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Consumers warned about potential aid scams

Atlanta—Georgia Secretary of State Brian Kemp, who serves as Georgia’s chief charities regulator, recently offered advice to individuals planning to donate to charities in response to the recent earthquake in Haiti.

“During a time when so many want to help provide for those in need, it is crucial to ensure the consumer’s donations are received by legitimate organizations,” Kemp said. “It is important for individuals to research a charity before donating to verify that the charity is legitimate, that it is in compliance and that their generous gifts are being used for the stated cause.”

Kemp issued the following tips for charitable giving:

 It is important to research charities before you contribute. The percentage of your contribution that a charity spends on fund-raising activities, employee salaries or expenses that do not directly support the charity’s stated mission varies greatly by organization.

 A number of online resources can help you research charities. The Better Business Bureau (give.org) and GuideStar (guidestar.org) provide detailed information about nonprofit organizations. Also, take time to review the organization’s own Web site.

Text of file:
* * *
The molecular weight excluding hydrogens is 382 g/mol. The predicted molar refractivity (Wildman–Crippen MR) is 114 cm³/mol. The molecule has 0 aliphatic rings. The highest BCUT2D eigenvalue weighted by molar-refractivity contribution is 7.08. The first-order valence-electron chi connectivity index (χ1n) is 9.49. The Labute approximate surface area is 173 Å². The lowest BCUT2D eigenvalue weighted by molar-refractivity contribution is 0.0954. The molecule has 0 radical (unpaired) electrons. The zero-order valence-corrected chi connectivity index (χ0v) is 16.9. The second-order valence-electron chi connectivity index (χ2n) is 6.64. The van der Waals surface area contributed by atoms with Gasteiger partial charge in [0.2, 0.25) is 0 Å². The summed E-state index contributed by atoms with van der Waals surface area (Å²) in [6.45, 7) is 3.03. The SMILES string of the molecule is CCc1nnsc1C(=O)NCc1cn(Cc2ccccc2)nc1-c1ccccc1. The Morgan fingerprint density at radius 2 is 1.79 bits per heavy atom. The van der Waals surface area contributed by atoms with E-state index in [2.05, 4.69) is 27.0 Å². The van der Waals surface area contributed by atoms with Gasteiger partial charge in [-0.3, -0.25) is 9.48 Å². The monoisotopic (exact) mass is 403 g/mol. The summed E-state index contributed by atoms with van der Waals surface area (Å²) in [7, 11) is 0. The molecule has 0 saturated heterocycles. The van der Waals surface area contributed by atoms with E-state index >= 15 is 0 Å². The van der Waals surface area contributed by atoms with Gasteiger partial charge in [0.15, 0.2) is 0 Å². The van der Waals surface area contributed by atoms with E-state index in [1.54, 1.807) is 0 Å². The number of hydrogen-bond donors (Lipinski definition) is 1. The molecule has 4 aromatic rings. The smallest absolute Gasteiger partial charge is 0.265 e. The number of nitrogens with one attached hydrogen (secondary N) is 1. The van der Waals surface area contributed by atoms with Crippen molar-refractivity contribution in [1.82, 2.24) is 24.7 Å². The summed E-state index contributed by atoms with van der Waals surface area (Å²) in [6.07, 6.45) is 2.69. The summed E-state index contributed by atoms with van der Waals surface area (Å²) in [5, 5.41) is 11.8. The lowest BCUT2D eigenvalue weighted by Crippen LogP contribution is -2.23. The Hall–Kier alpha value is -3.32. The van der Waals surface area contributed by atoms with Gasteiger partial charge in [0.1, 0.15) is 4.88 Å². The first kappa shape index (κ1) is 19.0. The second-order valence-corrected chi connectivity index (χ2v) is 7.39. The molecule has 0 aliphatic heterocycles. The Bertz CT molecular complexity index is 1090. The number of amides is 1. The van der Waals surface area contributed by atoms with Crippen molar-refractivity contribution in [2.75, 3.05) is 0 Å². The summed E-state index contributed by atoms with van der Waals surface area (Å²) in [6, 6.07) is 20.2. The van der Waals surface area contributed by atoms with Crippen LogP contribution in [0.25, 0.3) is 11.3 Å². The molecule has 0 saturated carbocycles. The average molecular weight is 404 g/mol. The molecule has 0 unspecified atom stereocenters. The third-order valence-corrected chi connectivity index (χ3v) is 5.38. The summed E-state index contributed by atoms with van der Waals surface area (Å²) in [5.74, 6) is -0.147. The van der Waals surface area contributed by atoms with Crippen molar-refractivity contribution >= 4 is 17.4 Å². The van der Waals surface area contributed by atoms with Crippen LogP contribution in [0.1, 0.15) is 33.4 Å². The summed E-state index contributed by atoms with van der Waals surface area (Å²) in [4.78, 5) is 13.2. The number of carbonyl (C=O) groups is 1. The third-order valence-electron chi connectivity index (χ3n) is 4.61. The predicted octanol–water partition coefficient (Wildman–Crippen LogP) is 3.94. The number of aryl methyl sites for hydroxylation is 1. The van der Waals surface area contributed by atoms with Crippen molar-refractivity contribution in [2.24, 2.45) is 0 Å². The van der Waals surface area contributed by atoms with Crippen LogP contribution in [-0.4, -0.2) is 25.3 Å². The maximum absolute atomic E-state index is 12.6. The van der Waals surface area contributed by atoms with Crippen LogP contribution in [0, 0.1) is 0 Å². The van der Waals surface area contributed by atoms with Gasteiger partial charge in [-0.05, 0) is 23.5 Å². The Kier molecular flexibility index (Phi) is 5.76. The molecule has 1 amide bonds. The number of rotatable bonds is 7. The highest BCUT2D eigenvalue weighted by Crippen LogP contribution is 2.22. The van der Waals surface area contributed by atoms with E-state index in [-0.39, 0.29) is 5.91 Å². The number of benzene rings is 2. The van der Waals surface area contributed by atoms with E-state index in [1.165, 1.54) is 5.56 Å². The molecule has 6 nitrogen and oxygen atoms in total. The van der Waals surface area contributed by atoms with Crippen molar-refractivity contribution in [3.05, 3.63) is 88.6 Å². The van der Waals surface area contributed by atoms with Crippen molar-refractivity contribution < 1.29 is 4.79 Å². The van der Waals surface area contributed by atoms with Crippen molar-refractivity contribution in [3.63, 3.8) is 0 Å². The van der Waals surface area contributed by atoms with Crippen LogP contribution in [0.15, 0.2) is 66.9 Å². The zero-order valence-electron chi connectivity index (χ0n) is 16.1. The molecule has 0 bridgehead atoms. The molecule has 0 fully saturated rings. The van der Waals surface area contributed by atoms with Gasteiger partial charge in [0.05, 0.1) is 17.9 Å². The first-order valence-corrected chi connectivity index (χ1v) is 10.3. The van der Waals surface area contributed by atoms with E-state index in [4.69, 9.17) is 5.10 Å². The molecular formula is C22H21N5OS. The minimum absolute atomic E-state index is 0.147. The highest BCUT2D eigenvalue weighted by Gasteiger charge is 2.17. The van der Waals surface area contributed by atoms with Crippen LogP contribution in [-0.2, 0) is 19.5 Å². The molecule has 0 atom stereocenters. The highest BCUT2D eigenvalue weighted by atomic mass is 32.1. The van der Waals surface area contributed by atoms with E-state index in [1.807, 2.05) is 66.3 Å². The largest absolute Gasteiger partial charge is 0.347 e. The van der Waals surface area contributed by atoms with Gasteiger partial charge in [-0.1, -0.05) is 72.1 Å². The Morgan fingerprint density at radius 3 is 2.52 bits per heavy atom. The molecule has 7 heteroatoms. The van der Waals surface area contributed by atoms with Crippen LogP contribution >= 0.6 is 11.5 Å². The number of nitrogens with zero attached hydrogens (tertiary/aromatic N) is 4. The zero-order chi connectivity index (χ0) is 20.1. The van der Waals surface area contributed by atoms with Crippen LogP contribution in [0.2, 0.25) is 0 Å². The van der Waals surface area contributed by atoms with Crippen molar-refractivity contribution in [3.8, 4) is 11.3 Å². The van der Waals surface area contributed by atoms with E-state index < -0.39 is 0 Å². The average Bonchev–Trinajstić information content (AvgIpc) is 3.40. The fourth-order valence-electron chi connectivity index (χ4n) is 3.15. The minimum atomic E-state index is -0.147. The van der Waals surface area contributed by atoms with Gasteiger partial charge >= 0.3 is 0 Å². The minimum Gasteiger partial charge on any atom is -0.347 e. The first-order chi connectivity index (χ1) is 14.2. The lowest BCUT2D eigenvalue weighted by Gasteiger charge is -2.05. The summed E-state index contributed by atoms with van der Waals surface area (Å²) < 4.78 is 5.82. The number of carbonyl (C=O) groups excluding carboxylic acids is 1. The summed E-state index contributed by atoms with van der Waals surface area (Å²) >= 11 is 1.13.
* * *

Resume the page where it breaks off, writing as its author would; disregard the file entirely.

In addition, many charities must register with the Georgia Secretary of State’s office. You can research charities at the Secretary of State’s Web site (sos.georgia.gov/securities).

 Be wary of telephone solicitors asking for contributions. If you are solicited by phone, ask that the individual put their request in writing and provide complete information about the charitable program. Also, ask if the person conducting the solicitation is a volunteer or a paid solicitor.

 Never give your credit card, debit card or bank account information to a telephone solicitor. Also, be particularly cautious of couriers willing to rush out to your home or business to pick up your contribution.

 If a tax deduction is important to you, make sure the organization has a tax deductible “501(c)” status with the IRS. The IRS Web site (irs.gov/charities) has a searchable database of organizations eligible to receive tax-deductible charitable contributions. Make sure you get a receipt which shows the amount of your contribution and states that the contribution is tax deductible.

 Many charitable solicitors ask for contributions of clothing, other household items and vehicles. IRS rules concerning valuations and receipts have changed significantly in recent years; be sure you understand them completely (irs.gov/charities/contributors).

 Not all organizations with charitable sounding names are actually charities. Many organizations adopt names confusingly similar to well-known charities. Be sure you know exactly who is asking for your contribution.

 Watch out for organizations that use questionable techniques such as sending unordered merchandise or invoices after you have turned them down for a donation. You are under no obligation to pay for or return items received under these circumstances.

Citizens can file a complaint against a charitable organization on the Secretary of State’s Securities and Business Regulation Division Web site: http://www.sos.ga.gov/securities.

Anyone with questions can call the Georgia Secretary of State’s Securities and Business Regulation Division, which oversees charities, at (404) 656-3920.